My wife had taken the kids next door to Denny's to eat breakfast. A waitress told her that the Pentagon had been hit. Her sister's husband often worked at the Pentagon. Was he there? Frantically, she was calling her unable to get through. It would be much, much later before we found out he wasn't there and was completely safe.

My wife came back to the hotel not knowing how to find me. At the time, I didn't carry a cellphone (I have ever since). She was in the lobby trying to call her sister when I finally came upstairs. I looked at her and said "We're going home".

At the time we lived in Richmond, VA, almost directly due south along Interstate 95 from Philadelphia. Under normal circumstances, it would have taken about five hours to drive home. But Washington, DC is directly on Interstate 95. Due to the attack at the Pentagon, Washington was completely locked down. Our only choice was to head west and then south in a long circle along interstates through Pennsylvania, Maryland, and Virgina. It was a long drive home.

As we were leaving the hotel we turned on the local news on our radio. The mayor of Philadelphia was holding a press conference announcing the evacuation of the city. Everyone was being ordered home since at that time we didn't know where the hijackers intended to fly United 93. It was reasonable to assume that Philadelphia was a target.

One thing was clear: we were at war. We weren't sure yet who was responsible but we knew we had been attacked. The peaceful setting of Lancaster County was strangely appealing. Surely whoever this was wouldn't attack the Amish. We would be safe there, wouldn't we?

As we drove on there was this eerie feeling of not knowing what to expect next. Would there be further attacks? Who was responsible? Why had they attacked us?

Our daughters tahnkfully were oblivious to what was happening. At least until the announcement was made that Walt Disney World had closed (we had made our first visit as a family the previous year). Then it registered with them that something was wrong.

Everywhere we stopped along the way home people seemed to be trying to carry on with life as normal even though they all knew that life would never be normal again. Everything had changed.

By late afternoon we had made it to Harrisonburg, VA (about 3 1/2 hours from home). At first we thought we would just find a hotel room and spend the night but there were none to be found. Greyhound had ordered all their buses to stop wherever they were and as a result people had to find hotel rooms. Everything was closing down: restaurants, stores, shopping malls were all closed. We managed to find a gas station that was still open. When I went in to pay there was the extra edition of the local paper with the photo of the burning towers above the fold. This was not just a bad dream. This was real.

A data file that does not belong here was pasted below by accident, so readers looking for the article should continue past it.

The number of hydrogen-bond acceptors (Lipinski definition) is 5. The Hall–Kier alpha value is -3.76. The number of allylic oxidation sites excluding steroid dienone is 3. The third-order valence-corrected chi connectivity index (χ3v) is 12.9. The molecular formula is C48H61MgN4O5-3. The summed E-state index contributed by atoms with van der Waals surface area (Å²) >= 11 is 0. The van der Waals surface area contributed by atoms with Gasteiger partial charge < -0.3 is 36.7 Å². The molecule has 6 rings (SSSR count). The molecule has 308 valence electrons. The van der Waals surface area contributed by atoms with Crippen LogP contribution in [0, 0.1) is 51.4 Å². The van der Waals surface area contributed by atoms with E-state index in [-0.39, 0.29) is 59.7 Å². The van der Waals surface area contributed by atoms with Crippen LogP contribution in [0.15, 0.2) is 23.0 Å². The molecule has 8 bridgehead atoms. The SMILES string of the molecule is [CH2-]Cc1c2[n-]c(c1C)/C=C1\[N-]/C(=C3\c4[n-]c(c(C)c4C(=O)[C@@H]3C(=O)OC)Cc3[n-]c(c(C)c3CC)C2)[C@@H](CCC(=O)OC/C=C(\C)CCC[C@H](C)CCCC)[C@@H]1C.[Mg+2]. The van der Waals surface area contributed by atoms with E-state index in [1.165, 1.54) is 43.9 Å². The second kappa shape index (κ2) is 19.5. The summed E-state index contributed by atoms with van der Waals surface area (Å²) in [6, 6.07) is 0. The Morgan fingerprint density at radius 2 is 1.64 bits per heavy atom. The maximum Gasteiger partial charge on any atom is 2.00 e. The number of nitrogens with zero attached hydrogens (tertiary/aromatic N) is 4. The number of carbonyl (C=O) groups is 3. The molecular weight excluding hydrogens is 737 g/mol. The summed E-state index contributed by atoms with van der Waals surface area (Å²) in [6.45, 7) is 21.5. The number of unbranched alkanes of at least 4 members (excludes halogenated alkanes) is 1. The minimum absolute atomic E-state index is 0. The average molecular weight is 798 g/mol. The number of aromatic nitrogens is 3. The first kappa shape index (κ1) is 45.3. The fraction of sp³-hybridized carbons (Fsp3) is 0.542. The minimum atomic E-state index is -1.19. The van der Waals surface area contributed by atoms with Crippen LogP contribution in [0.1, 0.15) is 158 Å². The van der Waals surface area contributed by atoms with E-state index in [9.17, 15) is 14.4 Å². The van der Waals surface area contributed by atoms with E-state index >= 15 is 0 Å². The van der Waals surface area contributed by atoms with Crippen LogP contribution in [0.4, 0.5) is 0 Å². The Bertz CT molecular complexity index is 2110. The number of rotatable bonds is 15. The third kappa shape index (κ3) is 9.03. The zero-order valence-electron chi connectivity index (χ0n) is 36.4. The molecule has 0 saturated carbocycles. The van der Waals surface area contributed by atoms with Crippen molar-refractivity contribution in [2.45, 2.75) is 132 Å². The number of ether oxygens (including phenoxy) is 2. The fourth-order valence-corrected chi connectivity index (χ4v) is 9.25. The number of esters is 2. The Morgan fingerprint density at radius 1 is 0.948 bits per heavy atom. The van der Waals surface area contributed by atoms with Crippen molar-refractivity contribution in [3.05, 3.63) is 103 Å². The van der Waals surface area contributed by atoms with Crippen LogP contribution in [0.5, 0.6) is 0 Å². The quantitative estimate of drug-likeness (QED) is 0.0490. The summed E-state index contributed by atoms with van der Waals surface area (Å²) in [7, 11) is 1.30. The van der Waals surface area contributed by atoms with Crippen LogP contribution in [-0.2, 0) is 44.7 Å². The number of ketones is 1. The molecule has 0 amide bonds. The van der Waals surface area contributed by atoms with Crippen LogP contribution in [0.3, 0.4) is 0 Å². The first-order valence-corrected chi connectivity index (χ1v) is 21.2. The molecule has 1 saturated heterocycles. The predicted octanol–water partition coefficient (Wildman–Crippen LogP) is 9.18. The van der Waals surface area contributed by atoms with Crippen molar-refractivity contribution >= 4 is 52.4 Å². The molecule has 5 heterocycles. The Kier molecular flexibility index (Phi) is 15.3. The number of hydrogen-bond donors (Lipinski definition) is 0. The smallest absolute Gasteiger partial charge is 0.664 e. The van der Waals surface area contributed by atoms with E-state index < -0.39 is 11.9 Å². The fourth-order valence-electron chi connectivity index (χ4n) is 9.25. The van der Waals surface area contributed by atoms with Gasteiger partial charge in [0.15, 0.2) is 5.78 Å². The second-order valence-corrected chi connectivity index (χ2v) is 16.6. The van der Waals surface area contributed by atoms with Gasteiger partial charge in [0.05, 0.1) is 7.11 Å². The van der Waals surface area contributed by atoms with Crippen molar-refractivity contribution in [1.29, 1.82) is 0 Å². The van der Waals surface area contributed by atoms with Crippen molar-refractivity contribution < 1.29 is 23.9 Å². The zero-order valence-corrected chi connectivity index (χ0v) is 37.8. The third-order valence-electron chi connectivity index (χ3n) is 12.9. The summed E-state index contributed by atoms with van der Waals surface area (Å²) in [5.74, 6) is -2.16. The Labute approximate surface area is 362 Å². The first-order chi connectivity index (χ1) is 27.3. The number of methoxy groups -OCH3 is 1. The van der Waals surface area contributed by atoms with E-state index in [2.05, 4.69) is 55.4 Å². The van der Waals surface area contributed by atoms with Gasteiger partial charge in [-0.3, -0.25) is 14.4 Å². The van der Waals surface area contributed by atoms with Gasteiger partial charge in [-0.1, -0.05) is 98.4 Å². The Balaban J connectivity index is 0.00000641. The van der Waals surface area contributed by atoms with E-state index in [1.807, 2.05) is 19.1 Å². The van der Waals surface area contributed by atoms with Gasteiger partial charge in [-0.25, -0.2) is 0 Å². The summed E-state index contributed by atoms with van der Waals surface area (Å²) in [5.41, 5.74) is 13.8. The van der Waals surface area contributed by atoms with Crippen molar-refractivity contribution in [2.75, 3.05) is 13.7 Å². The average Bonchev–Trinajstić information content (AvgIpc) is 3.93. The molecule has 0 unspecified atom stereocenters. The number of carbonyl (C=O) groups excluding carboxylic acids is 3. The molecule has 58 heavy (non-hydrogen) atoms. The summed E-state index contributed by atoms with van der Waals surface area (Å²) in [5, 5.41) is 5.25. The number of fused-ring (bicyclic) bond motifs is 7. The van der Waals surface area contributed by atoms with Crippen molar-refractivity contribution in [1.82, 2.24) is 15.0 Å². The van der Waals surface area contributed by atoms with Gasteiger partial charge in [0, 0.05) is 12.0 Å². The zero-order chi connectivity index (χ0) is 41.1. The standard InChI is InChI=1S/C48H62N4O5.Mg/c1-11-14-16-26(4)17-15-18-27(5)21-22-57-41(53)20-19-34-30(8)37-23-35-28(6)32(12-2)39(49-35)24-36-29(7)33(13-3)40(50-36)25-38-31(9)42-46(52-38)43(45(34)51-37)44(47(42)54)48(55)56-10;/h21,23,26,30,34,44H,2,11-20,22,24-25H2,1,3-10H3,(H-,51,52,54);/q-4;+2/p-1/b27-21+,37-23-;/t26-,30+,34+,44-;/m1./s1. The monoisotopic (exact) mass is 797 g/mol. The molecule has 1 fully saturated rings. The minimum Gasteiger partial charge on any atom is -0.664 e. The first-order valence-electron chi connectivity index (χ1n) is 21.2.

As we left Harrisonburg and headed towards home I can remember the eerie sight of a single jet plane crossing the sky. I knew it was a military plane since all civilian aircraft had been grounded much earlier in the day. This is what it felt like to be at war.

We eventually made it home safely that evening. But we knew that everything had changed. A couple days later we got another grim reminder of just how serious things were.

Where we lived, we never saw military traffic. But around 9:00 one evening just a few days after the attacks we were buzzed twice in the span of a couple of minutes by a pair of F-14 fighter jets. It was yet another reminder that we were truly at war.

There would be other reminders, as well. I went to Las Vegas for a meeting a couple of months later (a meeting that was originally supposed to take place the week after 9/11). The sight of armed soldiers patrolling the airport was a clear sign that things had changed.

While I was in Las Vegas I stayed at the New York, New York Hotel and Casino. As the name suggests, the hotel is supposed to remind one of the New York skyline. Even three months after 9/11, there was a memorial of flowers, posters, and messages of support for the police, firefighters, and people of New York City. I couldn't help but be struck by the sight.

Driving by the Pentagon several months after 9/11 and getting to see firsthand the devastation caused by the terrorists would be yet another grim reminder of the war we had been dragged into by our attackers.

I can't forget no matter how hard I try. We should never forget for this is why we fight.